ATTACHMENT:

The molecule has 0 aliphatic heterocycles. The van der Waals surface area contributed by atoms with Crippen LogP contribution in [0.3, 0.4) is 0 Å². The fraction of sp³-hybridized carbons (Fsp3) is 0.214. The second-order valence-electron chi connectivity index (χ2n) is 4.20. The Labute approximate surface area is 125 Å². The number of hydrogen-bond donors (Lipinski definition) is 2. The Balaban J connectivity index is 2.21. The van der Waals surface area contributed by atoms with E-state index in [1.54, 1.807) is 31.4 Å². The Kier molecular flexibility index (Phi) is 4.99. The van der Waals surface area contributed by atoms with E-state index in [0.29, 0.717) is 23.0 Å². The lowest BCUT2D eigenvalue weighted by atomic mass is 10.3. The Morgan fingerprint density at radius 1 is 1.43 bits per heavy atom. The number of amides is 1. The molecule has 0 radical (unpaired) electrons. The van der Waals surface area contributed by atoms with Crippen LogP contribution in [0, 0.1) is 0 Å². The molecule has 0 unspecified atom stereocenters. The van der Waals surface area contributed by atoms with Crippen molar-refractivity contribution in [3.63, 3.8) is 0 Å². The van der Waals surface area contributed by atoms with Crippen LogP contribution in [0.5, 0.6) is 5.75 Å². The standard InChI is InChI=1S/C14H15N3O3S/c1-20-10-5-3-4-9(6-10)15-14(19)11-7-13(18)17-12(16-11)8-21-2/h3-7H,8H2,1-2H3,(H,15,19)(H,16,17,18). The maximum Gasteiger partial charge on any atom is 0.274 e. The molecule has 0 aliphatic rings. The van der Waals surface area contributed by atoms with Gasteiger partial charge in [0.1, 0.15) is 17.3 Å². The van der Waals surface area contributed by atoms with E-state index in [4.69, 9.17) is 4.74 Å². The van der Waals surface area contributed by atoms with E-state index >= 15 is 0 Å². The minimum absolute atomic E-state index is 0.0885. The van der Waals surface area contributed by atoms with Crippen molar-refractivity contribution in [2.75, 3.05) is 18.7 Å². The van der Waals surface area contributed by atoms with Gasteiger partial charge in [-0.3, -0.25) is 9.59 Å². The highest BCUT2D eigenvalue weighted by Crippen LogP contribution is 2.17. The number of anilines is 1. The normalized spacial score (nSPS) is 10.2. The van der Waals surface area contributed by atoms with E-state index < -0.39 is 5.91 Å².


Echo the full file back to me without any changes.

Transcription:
The molecule has 0 aliphatic heterocycles. The van der Waals surface area contributed by atoms with Crippen LogP contribution in [0.3, 0.4) is 0 Å². The fraction of sp³-hybridized carbons (Fsp3) is 0.214. The second-order valence-electron chi connectivity index (χ2n) is 4.20. The Labute approximate surface area is 125 Å². The number of hydrogen-bond donors (Lipinski definition) is 2. The Balaban J connectivity index is 2.21. The van der Waals surface area contributed by atoms with E-state index in [1.54, 1.807) is 31.4 Å². The Kier molecular flexibility index (Phi) is 4.99. The van der Waals surface area contributed by atoms with E-state index in [0.29, 0.717) is 23.0 Å². The lowest BCUT2D eigenvalue weighted by atomic mass is 10.3. The Morgan fingerprint density at radius 1 is 1.43 bits per heavy atom. The number of amides is 1. The molecule has 0 radical (unpaired) electrons. The van der Waals surface area contributed by atoms with Crippen LogP contribution in [0, 0.1) is 0 Å². The molecule has 0 unspecified atom stereocenters. The van der Waals surface area contributed by atoms with Crippen molar-refractivity contribution in [3.63, 3.8) is 0 Å². The van der Waals surface area contributed by atoms with Crippen LogP contribution in [0.5, 0.6) is 5.75 Å². The standard InChI is InChI=1S/C14H15N3O3S/c1-20-10-5-3-4-9(6-10)15-14(19)11-7-13(18)17-12(16-11)8-21-2/h3-7H,8H2,1-2H3,(H,15,19)(H,16,17,18). The maximum Gasteiger partial charge on any atom is 0.274 e. The molecule has 0 aliphatic rings. The van der Waals surface area contributed by atoms with Gasteiger partial charge in [0.1, 0.15) is 17.3 Å². The van der Waals surface area contributed by atoms with E-state index in [4.69, 9.17) is 4.74 Å². The van der Waals surface area contributed by atoms with E-state index >= 15 is 0 Å². The minimum absolute atomic E-state index is 0.0885. The van der Waals surface area contributed by atoms with Crippen molar-refractivity contribution in [2.75, 3.05) is 18.7 Å². The van der Waals surface area contributed by atoms with Gasteiger partial charge in [-0.3, -0.25) is 9.59 Å². The highest BCUT2D eigenvalue weighted by Crippen LogP contribution is 2.17. The number of anilines is 1. The normalized spacial score (nSPS) is 10.2. The van der Waals surface area contributed by atoms with E-state index < -0.39 is 5.91 Å².